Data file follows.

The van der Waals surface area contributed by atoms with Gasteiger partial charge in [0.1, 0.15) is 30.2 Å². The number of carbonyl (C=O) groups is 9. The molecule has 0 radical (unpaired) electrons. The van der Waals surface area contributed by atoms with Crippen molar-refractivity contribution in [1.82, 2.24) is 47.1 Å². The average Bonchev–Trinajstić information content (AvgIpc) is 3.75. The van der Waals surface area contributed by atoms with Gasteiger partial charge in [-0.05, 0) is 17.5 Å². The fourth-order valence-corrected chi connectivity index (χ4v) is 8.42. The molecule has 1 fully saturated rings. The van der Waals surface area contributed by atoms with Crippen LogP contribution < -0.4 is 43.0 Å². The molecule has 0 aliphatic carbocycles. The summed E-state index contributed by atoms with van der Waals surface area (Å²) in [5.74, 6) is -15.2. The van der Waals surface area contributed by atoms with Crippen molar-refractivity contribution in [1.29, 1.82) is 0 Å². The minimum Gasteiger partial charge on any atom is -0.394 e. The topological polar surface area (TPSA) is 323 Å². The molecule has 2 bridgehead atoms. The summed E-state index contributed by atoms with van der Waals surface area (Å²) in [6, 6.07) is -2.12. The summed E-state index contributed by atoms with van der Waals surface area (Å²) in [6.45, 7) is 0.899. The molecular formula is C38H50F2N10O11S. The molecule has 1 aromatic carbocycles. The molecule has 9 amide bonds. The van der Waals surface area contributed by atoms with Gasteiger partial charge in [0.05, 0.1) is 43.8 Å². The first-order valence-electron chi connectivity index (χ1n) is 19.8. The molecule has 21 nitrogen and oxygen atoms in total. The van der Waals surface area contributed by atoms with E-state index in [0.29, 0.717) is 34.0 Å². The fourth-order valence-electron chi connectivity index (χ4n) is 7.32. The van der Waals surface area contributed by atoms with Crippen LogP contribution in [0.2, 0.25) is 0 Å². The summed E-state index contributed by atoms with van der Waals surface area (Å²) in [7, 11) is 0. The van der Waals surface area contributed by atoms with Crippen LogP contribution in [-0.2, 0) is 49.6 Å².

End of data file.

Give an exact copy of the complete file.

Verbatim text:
The van der Waals surface area contributed by atoms with Gasteiger partial charge in [0.1, 0.15) is 30.2 Å². The number of carbonyl (C=O) groups is 9. The molecule has 0 radical (unpaired) electrons. The van der Waals surface area contributed by atoms with Crippen molar-refractivity contribution in [1.82, 2.24) is 47.1 Å². The average Bonchev–Trinajstić information content (AvgIpc) is 3.75. The van der Waals surface area contributed by atoms with Gasteiger partial charge in [-0.05, 0) is 17.5 Å². The fourth-order valence-corrected chi connectivity index (χ4v) is 8.42. The molecule has 1 fully saturated rings. The van der Waals surface area contributed by atoms with Crippen LogP contribution < -0.4 is 43.0 Å². The molecule has 0 aliphatic carbocycles. The summed E-state index contributed by atoms with van der Waals surface area (Å²) in [5.74, 6) is -15.2. The van der Waals surface area contributed by atoms with Crippen molar-refractivity contribution in [1.29, 1.82) is 0 Å². The minimum Gasteiger partial charge on any atom is -0.394 e. The topological polar surface area (TPSA) is 323 Å². The molecule has 2 bridgehead atoms. The summed E-state index contributed by atoms with van der Waals surface area (Å²) in [6, 6.07) is -2.12. The summed E-state index contributed by atoms with van der Waals surface area (Å²) in [6.45, 7) is 0.899. The molecular formula is C38H50F2N10O11S. The molecule has 1 aromatic carbocycles. The molecule has 9 amide bonds. The van der Waals surface area contributed by atoms with Gasteiger partial charge in [0.05, 0.1) is 43.8 Å². The first-order valence-electron chi connectivity index (χ1n) is 19.8. The molecule has 21 nitrogen and oxygen atoms in total. The van der Waals surface area contributed by atoms with E-state index in [0.29, 0.717) is 34.0 Å². The fourth-order valence-electron chi connectivity index (χ4n) is 7.32. The van der Waals surface area contributed by atoms with Crippen LogP contribution in [0.2, 0.25) is 0 Å². The summed E-state index contributed by atoms with van der Waals surface area (Å²) in [7, 11) is 0. The van der Waals surface area contributed by atoms with Crippen LogP contribution in [-0.2, 0) is 49.6 Å².